Keeper George Thomas, Sr. passed away in 1884, and his son, George W. Thomas was appointed keeper in his stead. The following year a new fog alarm building was erected on the extreme point in front of the lighthouse, as some mariners felt the old signal was misleading due to its position east of the point. Messrs. Dewitt & Causey of St. John built the frame building at a cost of $1,987 to house an improved Champion foghorn. The old steam whistle was retained as a backup.
The lower light in the tower was discontinued in November 1886, as the new fog alarm building obscured it. This left just the single fixed white catoptric light showing atop the tower at an elevation of eighty feet above high water. The wooden octagonal tower was, at that time, painted in red and white vertical bands and stood forty-eight feet tall from the ground to the vane on the red lantern room. Prior descriptions of the tower, dating back to as early as 1847, noted that the lighthouse was painted in red and white horizontal bands.
In January 1898, a fire at Point Lepreau claimed the lighthouse, fog alarm, and thirty tons of coal. A Chance anchor lens was displayed from a mast as a temporary light until a new tower could be built. A new fog alarm building was constructed on the foundation of its predecessor, and the new signal commenced operation on March 9th. A new octagonal, wooden tower, situated 327 feet from the extremity of the point and 250 feet from the fog alarm building and surmounted by a red iron lantern, was put into operation on October 1, 1899. This tower measured fifty-four feet from its sills to the vane on the lantern, was painted in red and white horizontal bands, and displayed a revolving white light whose flashes attained their greatest brilliancy every thirty seconds. Francis Cassidy constructed the tower at a cost of $1,325, but the quality of his work was so poor that parts of it had to be redone to pass inspection.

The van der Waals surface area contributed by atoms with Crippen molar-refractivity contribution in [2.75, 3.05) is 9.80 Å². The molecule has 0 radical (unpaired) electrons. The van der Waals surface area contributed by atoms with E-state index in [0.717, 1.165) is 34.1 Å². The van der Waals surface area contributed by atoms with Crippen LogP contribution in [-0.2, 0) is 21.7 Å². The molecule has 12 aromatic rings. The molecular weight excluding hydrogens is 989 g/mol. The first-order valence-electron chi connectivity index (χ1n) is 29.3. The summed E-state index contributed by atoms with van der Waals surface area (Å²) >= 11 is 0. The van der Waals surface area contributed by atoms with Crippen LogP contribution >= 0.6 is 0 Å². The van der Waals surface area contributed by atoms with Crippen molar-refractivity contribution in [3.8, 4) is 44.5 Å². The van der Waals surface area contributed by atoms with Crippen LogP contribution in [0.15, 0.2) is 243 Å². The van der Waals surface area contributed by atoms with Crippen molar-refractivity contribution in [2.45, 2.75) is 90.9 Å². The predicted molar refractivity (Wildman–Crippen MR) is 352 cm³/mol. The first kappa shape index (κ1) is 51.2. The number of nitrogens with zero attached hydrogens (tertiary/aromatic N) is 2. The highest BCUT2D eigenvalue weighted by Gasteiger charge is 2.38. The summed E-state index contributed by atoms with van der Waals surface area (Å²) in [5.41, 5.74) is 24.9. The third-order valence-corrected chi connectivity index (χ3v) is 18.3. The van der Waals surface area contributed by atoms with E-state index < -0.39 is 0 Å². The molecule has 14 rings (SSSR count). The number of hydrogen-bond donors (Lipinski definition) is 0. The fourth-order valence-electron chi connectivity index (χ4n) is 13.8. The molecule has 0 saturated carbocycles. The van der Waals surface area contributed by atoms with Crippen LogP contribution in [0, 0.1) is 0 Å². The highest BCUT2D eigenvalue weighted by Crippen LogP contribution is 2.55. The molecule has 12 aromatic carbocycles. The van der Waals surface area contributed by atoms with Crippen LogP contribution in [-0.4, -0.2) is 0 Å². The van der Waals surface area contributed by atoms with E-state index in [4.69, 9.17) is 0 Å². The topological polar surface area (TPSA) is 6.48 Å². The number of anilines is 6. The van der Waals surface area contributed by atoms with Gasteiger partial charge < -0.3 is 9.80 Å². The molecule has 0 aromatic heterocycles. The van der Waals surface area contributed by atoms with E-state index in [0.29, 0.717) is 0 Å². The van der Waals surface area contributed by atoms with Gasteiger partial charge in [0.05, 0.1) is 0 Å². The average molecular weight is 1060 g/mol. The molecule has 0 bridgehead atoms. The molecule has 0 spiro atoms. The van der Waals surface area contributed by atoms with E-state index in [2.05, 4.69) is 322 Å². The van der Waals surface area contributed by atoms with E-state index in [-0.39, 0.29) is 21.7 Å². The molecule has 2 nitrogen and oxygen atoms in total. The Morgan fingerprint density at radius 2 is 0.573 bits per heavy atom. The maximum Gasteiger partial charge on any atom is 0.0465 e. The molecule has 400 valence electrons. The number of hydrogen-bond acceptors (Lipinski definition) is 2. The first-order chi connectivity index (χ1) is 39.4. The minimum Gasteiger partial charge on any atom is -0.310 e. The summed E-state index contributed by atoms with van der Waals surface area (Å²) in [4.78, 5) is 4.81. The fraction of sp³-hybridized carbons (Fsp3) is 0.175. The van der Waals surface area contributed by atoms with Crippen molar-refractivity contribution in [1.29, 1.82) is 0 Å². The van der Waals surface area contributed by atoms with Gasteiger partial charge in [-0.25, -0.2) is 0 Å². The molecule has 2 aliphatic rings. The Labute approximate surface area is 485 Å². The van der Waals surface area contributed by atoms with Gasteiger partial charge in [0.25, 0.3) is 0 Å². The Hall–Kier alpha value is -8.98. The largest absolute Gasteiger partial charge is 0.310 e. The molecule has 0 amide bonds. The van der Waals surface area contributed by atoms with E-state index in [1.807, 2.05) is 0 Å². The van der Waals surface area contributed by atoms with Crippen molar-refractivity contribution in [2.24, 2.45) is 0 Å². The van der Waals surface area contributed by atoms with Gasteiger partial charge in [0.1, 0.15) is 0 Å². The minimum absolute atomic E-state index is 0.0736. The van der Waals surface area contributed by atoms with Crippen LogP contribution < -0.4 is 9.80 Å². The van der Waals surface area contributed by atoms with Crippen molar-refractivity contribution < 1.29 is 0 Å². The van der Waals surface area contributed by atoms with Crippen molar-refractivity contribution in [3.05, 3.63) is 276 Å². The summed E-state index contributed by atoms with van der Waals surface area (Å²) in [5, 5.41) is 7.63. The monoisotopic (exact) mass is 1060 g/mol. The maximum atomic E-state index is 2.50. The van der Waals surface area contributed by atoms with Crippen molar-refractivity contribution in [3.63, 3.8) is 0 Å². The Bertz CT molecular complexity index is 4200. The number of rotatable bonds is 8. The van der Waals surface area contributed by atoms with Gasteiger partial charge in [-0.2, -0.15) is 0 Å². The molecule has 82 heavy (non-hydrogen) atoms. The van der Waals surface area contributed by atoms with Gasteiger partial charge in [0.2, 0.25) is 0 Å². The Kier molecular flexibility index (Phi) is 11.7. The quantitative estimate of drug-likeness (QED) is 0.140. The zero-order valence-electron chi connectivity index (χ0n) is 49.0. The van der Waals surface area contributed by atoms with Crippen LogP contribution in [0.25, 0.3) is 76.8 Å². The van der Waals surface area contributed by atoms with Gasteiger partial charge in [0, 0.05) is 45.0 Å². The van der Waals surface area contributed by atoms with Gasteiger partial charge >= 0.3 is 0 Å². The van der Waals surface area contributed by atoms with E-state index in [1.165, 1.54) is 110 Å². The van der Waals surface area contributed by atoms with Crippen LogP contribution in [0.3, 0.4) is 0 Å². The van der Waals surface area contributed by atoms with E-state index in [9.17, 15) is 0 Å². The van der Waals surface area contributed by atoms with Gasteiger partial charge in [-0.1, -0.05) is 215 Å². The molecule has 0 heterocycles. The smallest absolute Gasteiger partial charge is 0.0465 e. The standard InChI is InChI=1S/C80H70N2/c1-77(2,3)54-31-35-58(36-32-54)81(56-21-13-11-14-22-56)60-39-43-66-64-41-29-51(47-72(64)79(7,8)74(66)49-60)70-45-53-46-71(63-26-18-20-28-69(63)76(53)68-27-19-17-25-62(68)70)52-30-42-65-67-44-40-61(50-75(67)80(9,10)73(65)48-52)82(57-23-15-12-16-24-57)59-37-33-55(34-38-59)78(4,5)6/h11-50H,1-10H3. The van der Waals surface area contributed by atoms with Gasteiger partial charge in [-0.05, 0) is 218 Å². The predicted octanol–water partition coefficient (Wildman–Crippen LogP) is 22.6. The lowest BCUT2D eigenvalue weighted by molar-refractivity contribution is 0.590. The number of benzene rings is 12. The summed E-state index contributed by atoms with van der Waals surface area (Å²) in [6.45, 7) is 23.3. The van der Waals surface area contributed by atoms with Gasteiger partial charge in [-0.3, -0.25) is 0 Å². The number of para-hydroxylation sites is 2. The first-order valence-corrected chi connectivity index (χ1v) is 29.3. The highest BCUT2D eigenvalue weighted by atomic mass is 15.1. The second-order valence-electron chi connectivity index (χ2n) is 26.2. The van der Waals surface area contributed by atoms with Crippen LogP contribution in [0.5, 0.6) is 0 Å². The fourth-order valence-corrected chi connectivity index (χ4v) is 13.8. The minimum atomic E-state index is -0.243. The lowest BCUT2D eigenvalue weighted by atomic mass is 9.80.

The fog horn was replaced by a diaphone in 1905, necessitating the enlargement of the fog alarm building. An electric lighting plant was installed in 1913, and the tower received a triple flash reflector in 1918. A new dwelling was erected at the station in 1921 at a cost of $5,975.
During a storm in December of 1956, Point Lepreau Lighthouse was struck by lightning and totally destroyed. The present concrete tower, which retained the octagonal shape and the red and white horizontal bands of the prior lighthouse, was built on the point in 1958. Point Lepreau Lighthouse was de-staffed in 1980, and since that time all other station buildings have been removed.
Point Lepreau Generating Station, Atlantic Canada’s only nuclear power plant, commenced operation in 1983, a short distance inland from Point Lepreau Lighthouse. The presence of this facility has made access to Point Lepreau Lighthouse difficult, especially after 9/11.
Keepers: Daniel Pettingell (1831 – 1854), George Thomas, Sr. (1854 – 1884), George W. Thomas (1884 – 1905), Robert L. Belding (1905 – 1914), W. M. Snyder (1914 – at least 1937), Donald Wilson (1944 – 1959), Keith E. Wright (1959 – 1980).
Fog Alarm Engineers: J. Christy (1869 – 1870), J. H. Crosby (1870 – 1871), William A. Gallant (1871 – 1897), Frank Frawley (1897 – 1904), R. L. Belding (1904 – 1905), Frank Frawley (1905 – 1923).
Located on Point Lepreau roughly halfway between Saint John and Passamaquoddy Bay. The lighthouse is owned by the Canadian Coast Guard. Grounds/tower closed.
The lighthouse is owned by the Canadian Coast Guard. Grounds/tower closed.
Pictures on this page copyright Darlene Chisholm, used by permission.